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HRT: fact-checking risks and benefits

In the UK, prescriptions for HRT rose by 47% in 2022 to 2023, compared to the previous year. But as women grapple with shortages of HRT in some parts of the country, myths persist about side effects and risks of a therapy that has been long mistrusted and overlooked. Here we fact check the risks and benefits of Hormone Replacement Therapy for menopause.

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What is HRT?

Hormone replacement therapy (HRT) is a treatment that replaces the hormones that decrease when you're going through the menopause, which can reduce the symptoms you're experiencing. HRT is given as two hormones, oestrogen and progesterone, if you have a womb (uterus) and as oestrogen-only if you no longer have a womb.

Types of HRT

Topical HRT

HRT can be applied topically as a gel, cream, patch, pessary or ring. Topical products are applied on the surface of the skin.

Oral HRT

Tablets that you swallow are a commonly-prescribed form of HRT.

Combined HRT - either in topical or oral forms

If they still have a womb, women take a combination of oestrogen and progesterone hormones in their treatment.

Oestrogen-only HRT

Oestrogen-only HRT is usually only recommended to people with no womb, for example after hysterectomy. These come in topical and oral forms.

HRT risks

Professor Anne MacGregor, a member of the British Menopause Society's advisory board, says that perceptions of risk have changed significantly over time as increasingly safer forms of HRT have been developed.

"Women worry about breast cancer but obesity, smoking, and drinking alcohol regularly carry a greater risk of breast cancer than taking HRT," she says.

"Blood clots have been another concern but topical oestrogen as a skin patch, gel or spray does not increase your risk of blood clots.

"For any individual woman, the risks associated with taking HRT need to be balanced against the benefits, including symptom control, but also long-term protection against osteoporosis, cardiovascular disease and vulvovaginal atrophy - thinning and drying of the vulva and vagina."

Does HRT increase risks of breast cancer?

Yes, it does increase your risk, but nowadays the benefits of HRT are thought to outweigh the risks. The NHS advises that combined HRT is linked with a small increase in the risk of breast cancer, but there is little or no change with oestrogen-only HRT. Your risk depends on how long you use HRT, and this falls after you stop taking HRT.

Cancer Research UK has a specific resource about cancer risk from HRT.

Does HRT increase risks of endometrial cancer?

If you still have a womb and solely take oestrogen-only HRT, this would increase your risk of endometrial cancer. This is why oestrogen-only HRT is never given on its own to those with a womb. Taking combined HRT with the added progesterone protects your womb lining from the effects of oestrogen, and therefore doesn't affect your cancer risk. However, if high (untested and unlicensed) doses of oestrogen are given but these are not matched by higher doses of progesterone, theoretically there could be an increased risk of endometrial cancer. Research is still ongoing in this area.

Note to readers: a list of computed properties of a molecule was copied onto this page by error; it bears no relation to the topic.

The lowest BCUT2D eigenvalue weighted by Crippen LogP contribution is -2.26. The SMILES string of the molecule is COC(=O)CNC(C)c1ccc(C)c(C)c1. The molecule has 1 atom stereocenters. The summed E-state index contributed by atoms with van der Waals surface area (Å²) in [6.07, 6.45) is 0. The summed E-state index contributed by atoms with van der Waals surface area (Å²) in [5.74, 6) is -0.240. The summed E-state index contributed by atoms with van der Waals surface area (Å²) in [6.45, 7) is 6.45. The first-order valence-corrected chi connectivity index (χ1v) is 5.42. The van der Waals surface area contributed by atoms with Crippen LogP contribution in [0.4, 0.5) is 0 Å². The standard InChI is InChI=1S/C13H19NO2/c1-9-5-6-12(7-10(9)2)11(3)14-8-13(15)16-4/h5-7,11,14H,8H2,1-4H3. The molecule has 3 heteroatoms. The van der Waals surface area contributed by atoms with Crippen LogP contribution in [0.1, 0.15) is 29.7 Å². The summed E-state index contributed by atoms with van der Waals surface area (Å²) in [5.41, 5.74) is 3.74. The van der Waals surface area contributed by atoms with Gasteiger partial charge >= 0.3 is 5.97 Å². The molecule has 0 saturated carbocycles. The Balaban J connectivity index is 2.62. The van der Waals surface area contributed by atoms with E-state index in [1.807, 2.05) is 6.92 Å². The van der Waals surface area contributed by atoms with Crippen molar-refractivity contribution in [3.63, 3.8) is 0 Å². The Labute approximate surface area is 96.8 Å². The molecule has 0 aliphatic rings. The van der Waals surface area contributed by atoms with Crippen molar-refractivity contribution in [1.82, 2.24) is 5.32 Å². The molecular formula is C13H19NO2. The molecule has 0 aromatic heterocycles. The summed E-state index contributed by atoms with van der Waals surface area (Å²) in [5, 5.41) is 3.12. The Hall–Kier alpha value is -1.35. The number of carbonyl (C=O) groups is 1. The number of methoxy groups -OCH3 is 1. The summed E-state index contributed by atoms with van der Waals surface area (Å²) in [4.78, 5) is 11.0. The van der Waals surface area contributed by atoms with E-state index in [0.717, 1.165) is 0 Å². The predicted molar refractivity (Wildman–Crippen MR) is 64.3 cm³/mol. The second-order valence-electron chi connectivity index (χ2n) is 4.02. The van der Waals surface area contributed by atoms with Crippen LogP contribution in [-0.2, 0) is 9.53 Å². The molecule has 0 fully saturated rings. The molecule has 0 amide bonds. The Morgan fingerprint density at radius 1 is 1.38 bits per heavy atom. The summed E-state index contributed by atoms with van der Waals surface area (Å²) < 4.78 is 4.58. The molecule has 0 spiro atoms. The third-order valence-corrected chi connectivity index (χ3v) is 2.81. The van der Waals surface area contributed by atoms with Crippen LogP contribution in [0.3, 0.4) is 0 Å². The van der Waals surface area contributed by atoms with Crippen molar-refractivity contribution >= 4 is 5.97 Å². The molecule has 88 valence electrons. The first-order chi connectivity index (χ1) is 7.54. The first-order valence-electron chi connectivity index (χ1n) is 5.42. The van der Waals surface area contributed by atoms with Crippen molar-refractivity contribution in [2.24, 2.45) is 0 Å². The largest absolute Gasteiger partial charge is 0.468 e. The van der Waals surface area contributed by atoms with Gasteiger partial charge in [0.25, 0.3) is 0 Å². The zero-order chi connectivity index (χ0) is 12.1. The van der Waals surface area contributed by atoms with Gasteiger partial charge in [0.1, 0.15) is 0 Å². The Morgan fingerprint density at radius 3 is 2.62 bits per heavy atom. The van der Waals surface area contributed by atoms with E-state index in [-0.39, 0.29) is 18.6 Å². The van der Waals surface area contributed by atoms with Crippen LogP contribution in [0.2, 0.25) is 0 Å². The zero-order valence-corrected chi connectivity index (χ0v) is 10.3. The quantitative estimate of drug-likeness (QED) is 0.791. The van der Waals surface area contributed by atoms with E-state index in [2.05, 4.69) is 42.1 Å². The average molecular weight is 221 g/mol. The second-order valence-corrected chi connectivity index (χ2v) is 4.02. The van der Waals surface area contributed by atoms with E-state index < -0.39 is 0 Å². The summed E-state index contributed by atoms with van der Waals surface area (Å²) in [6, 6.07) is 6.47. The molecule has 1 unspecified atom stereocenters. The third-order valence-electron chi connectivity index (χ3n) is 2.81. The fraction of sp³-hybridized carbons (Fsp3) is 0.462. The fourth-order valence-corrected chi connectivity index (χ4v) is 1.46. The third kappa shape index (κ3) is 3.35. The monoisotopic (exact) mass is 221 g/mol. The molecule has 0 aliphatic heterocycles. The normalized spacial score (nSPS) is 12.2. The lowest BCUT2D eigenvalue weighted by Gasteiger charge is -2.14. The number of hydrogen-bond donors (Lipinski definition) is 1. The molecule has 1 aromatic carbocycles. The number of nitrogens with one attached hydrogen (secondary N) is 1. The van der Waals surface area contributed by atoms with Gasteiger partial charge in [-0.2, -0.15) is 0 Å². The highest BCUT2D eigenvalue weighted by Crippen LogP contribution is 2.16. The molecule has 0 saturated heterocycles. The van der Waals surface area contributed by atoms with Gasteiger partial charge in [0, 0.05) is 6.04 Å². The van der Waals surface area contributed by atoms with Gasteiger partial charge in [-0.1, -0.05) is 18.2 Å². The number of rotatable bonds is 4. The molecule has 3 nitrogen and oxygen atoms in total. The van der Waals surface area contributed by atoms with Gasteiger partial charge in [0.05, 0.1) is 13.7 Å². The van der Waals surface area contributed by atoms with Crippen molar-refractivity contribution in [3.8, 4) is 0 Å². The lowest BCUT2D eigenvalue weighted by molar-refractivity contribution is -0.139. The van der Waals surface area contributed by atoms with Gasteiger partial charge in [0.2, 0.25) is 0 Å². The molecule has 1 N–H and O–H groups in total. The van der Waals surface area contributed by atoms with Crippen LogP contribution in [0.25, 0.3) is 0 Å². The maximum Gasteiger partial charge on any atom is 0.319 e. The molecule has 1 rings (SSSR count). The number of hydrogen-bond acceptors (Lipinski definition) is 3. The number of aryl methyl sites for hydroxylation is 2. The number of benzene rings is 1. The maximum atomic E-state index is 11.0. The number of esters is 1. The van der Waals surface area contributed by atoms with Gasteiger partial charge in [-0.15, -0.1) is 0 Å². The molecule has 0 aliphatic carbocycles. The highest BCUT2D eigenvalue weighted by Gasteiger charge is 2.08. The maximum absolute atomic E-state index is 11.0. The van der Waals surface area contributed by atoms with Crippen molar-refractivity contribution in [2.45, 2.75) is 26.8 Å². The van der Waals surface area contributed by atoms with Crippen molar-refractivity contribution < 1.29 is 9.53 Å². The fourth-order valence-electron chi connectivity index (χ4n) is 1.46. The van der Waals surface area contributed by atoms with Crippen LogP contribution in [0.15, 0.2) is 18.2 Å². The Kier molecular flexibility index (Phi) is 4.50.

Does HRT increase the risk of blood clots?

Yes, from tablets - but not patches. People with a history of blood clots may not be able to be given HRT. Doctors also advise controlling high blood pressure before starting HRT.

Dr Paula Briggs, consultant at Liverpool Women’s NHS Foundation Trust and chair of the British Menopause Society (BMS), says doctors may recommend topical HRT to patients with a risk of blood clots: "When we give oestrogen through the skin, it doesn't affect the risk of having a blood clot. So, for a patient who's got a BMI of, say, 30 or more, that patient already has an inherent risk, and you wouldn't want to make that risk any higher by giving oral oestrogen.”

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HRT benefits

Managing night sweats

Many people experience hot flushes and night sweats during the menopause, which can affect your mood and sleep, as well as being uncomfortable in themselves.

Reducing vaginal dryness

During the menopause, people may notice their sex drive falls, and their vagina may get drier. HRT may be able to help people keep up their sex life and reduce the discomfort of these physical changes.


HRT has also been shown to keep bones strong and prevent osteoporosis, which becomes more common in women after the menopause.

How to reduce risks from HRT

After you've familiarised yourself with the different types of HRT, and the way risks vary between these types, your GP can tell you what HRT you can be given and what they advise.

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What can you do if you can't take HRT?

Beyond HRT, doctors often recommend diet and lifestyle changes - for example, stopping smoking and cutting back on caffeine, alcohol and spicy food. Some doctors might recommend non-hormonal medication to treat hot flushes and night sweats, and some people find self-guided CBT helps with sleep changes during menopause.

Professor MacGregor says that many people who think they cannot take HRT may actually be able to, depending on the type of cancer and the treatment they have had, and most can use vaginal oestrogen.

"For those who can't take HRT, there are plenty of other ways to help their symptoms and long term health, although it is true to say that they don't provide the same all-round benefit of HRT," she says.

Article history

The information on this page is peer reviewed by qualified clinicians.

  • 13 Feb 2024 | Latest version

    Last updated by

    Ellie Broughton

    Peer reviewed by

    Dr Krishna Vakharia, MRCGP
  • 13 Feb 2024 | Originally published
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